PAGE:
If no tax return is required, it is still necessary for the deceased’s tax affairs up to the date of death to be finalised. To do this, HMRC will send a letter to the personal representative or – if not known – the last known address of the deceased. The letter should explain the process of reconciling the tax affairs of the deceased up to the date of death and that a P800 tax calculation (or a simple assessment) will be sent, once HMRC have received the final income and tax information from the pension providers, employers, Department for Work and Pensions (DWP), etc. The personal representative should advise HMRC of any savings or property income or capital gains.
Be aware that the deceased may have more than one tax year to be reconciled, especially if they had been ill and had neglected their tax affairs for some time.
A full personal allowance is available for the tax year of the death to set against income arising before the date of death. If the deceased had earnings or pensions that were taxed under pay as you earn (PAYE), it is likely that they will have paid too much tax in the tax year of their death. This is because under PAYE, you are only given part of your tax-free personal allowance each month as the system assumes that you will be paying tax evenly across the entire year. When HMRC issue the P800 tax calculation (or simple assessment), it will show any refund due. More rarely, there is an underpayment of tax that will need to be paid out of the deceased’s estate.
The personal representative must check the P800 tax calculation (or simple assessment) against the deceased’s records. If they cannot agree with it, they should contact HMRC as soon as possible. You can read more about simple assessment and checking forms P800 in our page Simple assessment.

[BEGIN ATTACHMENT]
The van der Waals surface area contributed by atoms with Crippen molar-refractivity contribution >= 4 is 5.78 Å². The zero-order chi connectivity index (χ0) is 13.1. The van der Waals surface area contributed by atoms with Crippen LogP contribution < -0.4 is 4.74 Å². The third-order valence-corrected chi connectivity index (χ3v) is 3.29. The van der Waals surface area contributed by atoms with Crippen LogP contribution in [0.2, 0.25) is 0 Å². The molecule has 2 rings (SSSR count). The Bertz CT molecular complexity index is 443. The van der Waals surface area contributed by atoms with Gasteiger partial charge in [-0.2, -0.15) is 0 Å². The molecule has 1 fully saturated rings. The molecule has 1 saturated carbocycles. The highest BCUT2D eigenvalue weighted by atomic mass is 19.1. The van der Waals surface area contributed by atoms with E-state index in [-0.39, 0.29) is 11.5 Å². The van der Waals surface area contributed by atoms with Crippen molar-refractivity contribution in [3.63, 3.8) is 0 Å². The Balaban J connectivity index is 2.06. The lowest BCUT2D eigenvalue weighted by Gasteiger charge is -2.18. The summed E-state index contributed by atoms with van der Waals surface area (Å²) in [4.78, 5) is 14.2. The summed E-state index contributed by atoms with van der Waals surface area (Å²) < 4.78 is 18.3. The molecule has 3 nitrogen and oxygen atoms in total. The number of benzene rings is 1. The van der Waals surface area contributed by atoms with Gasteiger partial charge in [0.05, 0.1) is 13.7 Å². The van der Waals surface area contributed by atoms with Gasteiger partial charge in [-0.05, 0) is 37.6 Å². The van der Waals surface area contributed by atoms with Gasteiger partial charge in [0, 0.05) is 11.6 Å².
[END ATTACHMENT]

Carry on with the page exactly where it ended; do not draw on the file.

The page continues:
Otherwise, HMRC should give information about when and how the repayment is to be made, or how payment of any amount owing to them is to be made.
Paying tax and tax refunds
Tax up to the date of death should be paid out of the assets of the estate by the personal representative. A bank may be prepared to make payment direct to HMRC for this purpose. If there are no funds available, for example because probate has not been granted, the personal representative may need to arrange a loan to pay the tax due.
If there is a refund due to the estate, the refund will be payable to the estate.
Any tax returns that have been demanded by HMRC should normally be filed by 31 January following the end of the relevant tax year.
However, we understand that where there are outstanding tax returns for the deceased, HMRC advises executors to contact them. HMRC should then cancel any outstanding tax returns that were issued to the deceased and re-issue them to the personal representative, together with a tax return to the date of death.
HMRC will not accept electronic tax returns from personal representatives for deceased taxpayers. Paper tax returns therefore have to be filed.
HMRC will usually give a deadline of 3 months and 7 days for the executors to submit any re-issued tax returns. HMRC’s guidance (see HMRC’s self assessment manual SAM90010) also indicates that if an executor has difficulty meeting this deadline, they may agree an alternative reasonable filing date.
HMRC’s guidance (see SAM90010) also confirms that any outstanding late-filing penalties issued to the deceased should be cancelled.
It makes sense to try and finalise the tax position of the deceased as soon as possible. You can ask HMRC to confirm that there are no further outstanding issues.
To get professional help see Tax help on bereavement, trusts and estates